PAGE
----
Australian Infrastructure Investment Report 2019

Australian Infrastructure Investment Report 2019

This year’s survey captures the views of international and Australian investors who together collectively own or manage around AU$490 billion of infrastructure assets across the globe.

Our report provides a comprehensive annual view of investor appetite and sentiment. It reveals insights into the drivers and challenges for infrastructure investors, which include sovereign wealth funds, pension funds, fund managers, banks and other infrastructure professionals.

Executive Message

The 2019 Australian Infrastructure Investment Report marks the fifth anniversary of the study. The last five years has seen the global economy enter a period of heightened uncertainty. A low interest rate environment has intensified the hunt for yield and has changed the risk/reward calculation for investors. After examining this year’s results against several years of historical data it’s clear investors in Australian infrastructure have not been immune to this changing risk environment.

Investors understand well the balance of risk and reward, and are adapting their risk appetite to seek new opportunities in an Australian infrastructure market, which remains highly competitive and active. However, this year’s report shows that in some areas the necessary risk/reward balance has been disrupted, and we are seeing growing risks without rewards.

Australian infrastructure is highly attractive, but also highly competitive

Investor appetite for Australian infrastructure remains strong, with 90 per cent of participants ‘highly likely’ to invest in Australia in the next two to three years (equal to the 2018 result). The attractiveness of the Australian market is primarily driven by our strong track record for infrastructure delivery and the sophistication of local market participants and partners.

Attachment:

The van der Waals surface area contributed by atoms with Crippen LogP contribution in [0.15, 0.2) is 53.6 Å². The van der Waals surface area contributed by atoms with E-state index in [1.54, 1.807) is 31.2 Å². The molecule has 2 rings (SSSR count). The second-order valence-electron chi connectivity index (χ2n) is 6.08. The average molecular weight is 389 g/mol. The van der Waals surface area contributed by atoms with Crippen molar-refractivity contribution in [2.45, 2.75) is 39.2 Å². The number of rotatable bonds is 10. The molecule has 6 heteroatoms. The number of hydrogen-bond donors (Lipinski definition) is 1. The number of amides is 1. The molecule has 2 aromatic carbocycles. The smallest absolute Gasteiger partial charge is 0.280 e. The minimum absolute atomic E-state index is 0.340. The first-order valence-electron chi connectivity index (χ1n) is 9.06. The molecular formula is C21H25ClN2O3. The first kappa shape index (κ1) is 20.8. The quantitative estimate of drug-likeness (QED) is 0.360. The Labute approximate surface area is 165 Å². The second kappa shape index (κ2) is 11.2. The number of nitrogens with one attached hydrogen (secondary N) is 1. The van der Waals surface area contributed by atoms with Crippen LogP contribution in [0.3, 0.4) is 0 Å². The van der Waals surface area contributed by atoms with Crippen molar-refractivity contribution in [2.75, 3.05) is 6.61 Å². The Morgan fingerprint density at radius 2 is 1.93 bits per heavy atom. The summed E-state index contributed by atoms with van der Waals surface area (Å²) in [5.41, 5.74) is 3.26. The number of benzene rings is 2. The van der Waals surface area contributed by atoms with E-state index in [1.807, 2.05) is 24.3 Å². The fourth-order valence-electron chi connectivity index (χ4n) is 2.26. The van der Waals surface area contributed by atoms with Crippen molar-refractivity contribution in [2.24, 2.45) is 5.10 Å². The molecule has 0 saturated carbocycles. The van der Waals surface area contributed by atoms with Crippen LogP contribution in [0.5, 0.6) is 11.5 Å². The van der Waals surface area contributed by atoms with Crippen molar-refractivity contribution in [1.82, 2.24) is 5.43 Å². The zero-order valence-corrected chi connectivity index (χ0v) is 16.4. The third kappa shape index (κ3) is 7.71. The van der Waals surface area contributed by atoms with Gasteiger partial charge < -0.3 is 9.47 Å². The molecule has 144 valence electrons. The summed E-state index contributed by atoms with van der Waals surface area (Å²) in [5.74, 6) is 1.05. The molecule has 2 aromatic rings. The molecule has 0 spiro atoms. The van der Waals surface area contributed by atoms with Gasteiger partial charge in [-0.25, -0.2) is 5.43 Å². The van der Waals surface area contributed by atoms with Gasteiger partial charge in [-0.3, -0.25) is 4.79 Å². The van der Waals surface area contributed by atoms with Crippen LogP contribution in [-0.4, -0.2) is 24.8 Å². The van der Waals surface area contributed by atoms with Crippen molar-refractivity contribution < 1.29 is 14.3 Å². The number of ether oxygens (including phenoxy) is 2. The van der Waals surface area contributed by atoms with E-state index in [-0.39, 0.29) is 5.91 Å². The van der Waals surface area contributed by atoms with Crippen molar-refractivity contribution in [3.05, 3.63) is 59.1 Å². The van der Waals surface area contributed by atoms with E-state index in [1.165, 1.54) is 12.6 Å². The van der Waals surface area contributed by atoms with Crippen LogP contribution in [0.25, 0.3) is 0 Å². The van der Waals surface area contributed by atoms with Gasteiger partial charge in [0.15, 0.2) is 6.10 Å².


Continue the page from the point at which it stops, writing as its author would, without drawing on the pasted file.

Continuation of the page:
The strength of the Australian market also creates challenges for investors. Forty-five per cent of participants reported that competition for assets and a lack of opportunities are creating challenges in finding new investments. This has led to some investors moving up the risk curve or expanding their investment mandate to pursue opportunities in core-plus infrastructure assets such as data centres or land-titles registries. Termed ‘core-plus’ assets for their similar characteristics to core infrastructure assets, they may also exhibit shorter contracts, higher volatility and potential earnings. In fact, 64 per cent of participants showed a preference for coreplus assets, making them just as popular as passenger rail or water infrastructure from an investor’s perspective.


Some risks are symptoms of a flourishing market

A competitive market is a healthy market, and it would be anticipated for investors to move up the risk curve into assets such as core-plus infrastructure. In recent years, Australia’s strong infrastructure market has made it a destination of choice for international investors. Australian governments and infrastructure developers have harnessed private capital and expertise to accelerate the pipeline of infrastructure projects across the country.